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REVELATION OF ST. JOHN THE DIVINE - Chapter 1 - Verse 17

Verse 17. And when I saw him, I fell at his feet as dead. As if I were dead; deprived of sense and consciousness. He was overwhelmed with the suddenness of the vision; he saw that this was a Divine being; but he did not as yet know that it was the Saviour. It is not probable that in this vision he would immediately recognise any of the familiar features of the Lord Jesus as he had been accustomed to see him some sixty years before; and if he did, the effect would have been quite as overpowering as is here described. But the subsequent revelations of this Divine personage would rather seem to imply that John did not at once recognise him as the Lord Jesus. The effect here described is one that often occurred to those who had a vision of God. See Da 8:18, "Now as he was speaking with me, I was in a deep sleep on my face toward the ground: but he touched me, and set me upright." Da 8:27, "And I Daniel fainted, and was sick certain days; afterward I rose up, and did the king's business." Compare Ex 33:20; Isa 6:5; Eze 1:28; 43:3; Da 10:7-9,17.

 

And he laid his right hand upon me. For the purpose of raising him up. Compare Da 8:18, "He touched me, and set me upright." We usually stretch out the right hand to raise up one who is fallen.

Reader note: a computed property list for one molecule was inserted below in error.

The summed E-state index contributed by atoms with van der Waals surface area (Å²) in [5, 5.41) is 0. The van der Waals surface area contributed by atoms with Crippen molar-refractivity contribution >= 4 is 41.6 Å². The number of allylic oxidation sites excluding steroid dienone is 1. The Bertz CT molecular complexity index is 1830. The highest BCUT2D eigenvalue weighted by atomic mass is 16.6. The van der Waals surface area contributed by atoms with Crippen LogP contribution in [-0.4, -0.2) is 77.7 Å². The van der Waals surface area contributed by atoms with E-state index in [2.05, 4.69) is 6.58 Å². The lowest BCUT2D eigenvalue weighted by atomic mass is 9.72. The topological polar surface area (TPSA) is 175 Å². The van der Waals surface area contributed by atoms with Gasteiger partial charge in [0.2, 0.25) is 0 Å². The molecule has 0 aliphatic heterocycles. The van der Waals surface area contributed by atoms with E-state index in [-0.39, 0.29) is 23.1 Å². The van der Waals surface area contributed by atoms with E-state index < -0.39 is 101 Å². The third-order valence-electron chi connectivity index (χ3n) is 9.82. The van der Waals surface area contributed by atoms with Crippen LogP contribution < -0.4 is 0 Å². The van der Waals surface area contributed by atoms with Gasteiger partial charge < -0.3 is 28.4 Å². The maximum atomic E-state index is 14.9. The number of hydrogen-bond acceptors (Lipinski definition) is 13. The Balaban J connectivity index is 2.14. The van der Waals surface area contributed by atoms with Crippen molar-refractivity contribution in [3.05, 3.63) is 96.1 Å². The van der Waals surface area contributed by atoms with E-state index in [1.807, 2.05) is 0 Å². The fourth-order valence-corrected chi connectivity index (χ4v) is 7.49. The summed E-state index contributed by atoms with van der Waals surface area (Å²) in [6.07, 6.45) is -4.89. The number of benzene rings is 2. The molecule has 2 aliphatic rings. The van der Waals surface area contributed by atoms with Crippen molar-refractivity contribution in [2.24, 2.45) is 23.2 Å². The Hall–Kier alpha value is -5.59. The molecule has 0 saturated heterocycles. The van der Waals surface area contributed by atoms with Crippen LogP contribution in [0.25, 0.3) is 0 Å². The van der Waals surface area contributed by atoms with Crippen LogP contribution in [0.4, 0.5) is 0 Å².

Saying unto me, Fear not. Compare Mt 14:27, "It is I; be not afraid." The fact that it was the Saviour, though he appeared in this form of overpowering majesty, was a reason why John should not be afraid. Why that was a reason, he immediately adds—that he was the first and the last; that though he had been dead he was now alive, and would continue ever to live, and that he had the keys of hell and of death. It is evident that John was overpowered with that awful emotion which the human mind must feel at the evidence of the presence of God. Thus men feel when God seems to come near them by the impressive symbols of his majesty—as in the thunder, the earthquake, and the tempest. Compare Heb 12:21; Lu 9:34. Yet, amidst the most awful manifestations of Divine power, the simple assurance that our Redeemer is near us is enough to allay our fears, and diffuse calmness through the soul.

I am the first and the last. See Barnes on "Re 1:8".

This is stated to be one of the reasons why he should not fear—that he was eternal: "I always live—have lived through all the past, and will live through all which is to come—and therefore I can accomplish all my promises, and execute all my purposes."

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